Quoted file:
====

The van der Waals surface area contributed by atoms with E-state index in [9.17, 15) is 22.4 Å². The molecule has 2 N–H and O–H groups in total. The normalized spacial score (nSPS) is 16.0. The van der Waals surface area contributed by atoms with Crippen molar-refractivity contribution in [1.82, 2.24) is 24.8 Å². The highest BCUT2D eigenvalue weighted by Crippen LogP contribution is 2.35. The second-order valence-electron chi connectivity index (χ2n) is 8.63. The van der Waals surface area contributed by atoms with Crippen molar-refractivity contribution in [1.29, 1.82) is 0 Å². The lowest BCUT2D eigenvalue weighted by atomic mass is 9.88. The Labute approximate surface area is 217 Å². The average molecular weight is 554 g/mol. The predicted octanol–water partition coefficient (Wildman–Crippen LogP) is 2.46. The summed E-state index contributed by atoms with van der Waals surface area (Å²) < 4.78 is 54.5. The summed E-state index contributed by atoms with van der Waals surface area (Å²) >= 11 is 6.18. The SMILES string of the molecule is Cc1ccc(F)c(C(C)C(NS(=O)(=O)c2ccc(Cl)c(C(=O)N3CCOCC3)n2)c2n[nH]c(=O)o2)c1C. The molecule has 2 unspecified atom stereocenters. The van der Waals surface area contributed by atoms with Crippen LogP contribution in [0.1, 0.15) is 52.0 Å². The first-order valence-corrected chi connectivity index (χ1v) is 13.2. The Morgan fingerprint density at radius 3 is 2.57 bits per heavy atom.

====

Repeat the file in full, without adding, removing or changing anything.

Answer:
The van der Waals surface area contributed by atoms with E-state index in [9.17, 15) is 22.4 Å². The molecule has 2 N–H and O–H groups in total. The normalized spacial score (nSPS) is 16.0. The van der Waals surface area contributed by atoms with Crippen molar-refractivity contribution in [1.82, 2.24) is 24.8 Å². The highest BCUT2D eigenvalue weighted by Crippen LogP contribution is 2.35. The second-order valence-electron chi connectivity index (χ2n) is 8.63. The van der Waals surface area contributed by atoms with Crippen molar-refractivity contribution in [1.29, 1.82) is 0 Å². The lowest BCUT2D eigenvalue weighted by atomic mass is 9.88. The Labute approximate surface area is 217 Å². The average molecular weight is 554 g/mol. The predicted octanol–water partition coefficient (Wildman–Crippen LogP) is 2.46. The summed E-state index contributed by atoms with van der Waals surface area (Å²) < 4.78 is 54.5. The summed E-state index contributed by atoms with van der Waals surface area (Å²) >= 11 is 6.18. The SMILES string of the molecule is Cc1ccc(F)c(C(C)C(NS(=O)(=O)c2ccc(Cl)c(C(=O)N3CCOCC3)n2)c2n[nH]c(=O)o2)c1C. The molecule has 2 unspecified atom stereocenters. The van der Waals surface area contributed by atoms with Crippen LogP contribution in [0.1, 0.15) is 52.0 Å². The first-order valence-corrected chi connectivity index (χ1v) is 13.2. The Morgan fingerprint density at radius 3 is 2.57 bits per heavy atom.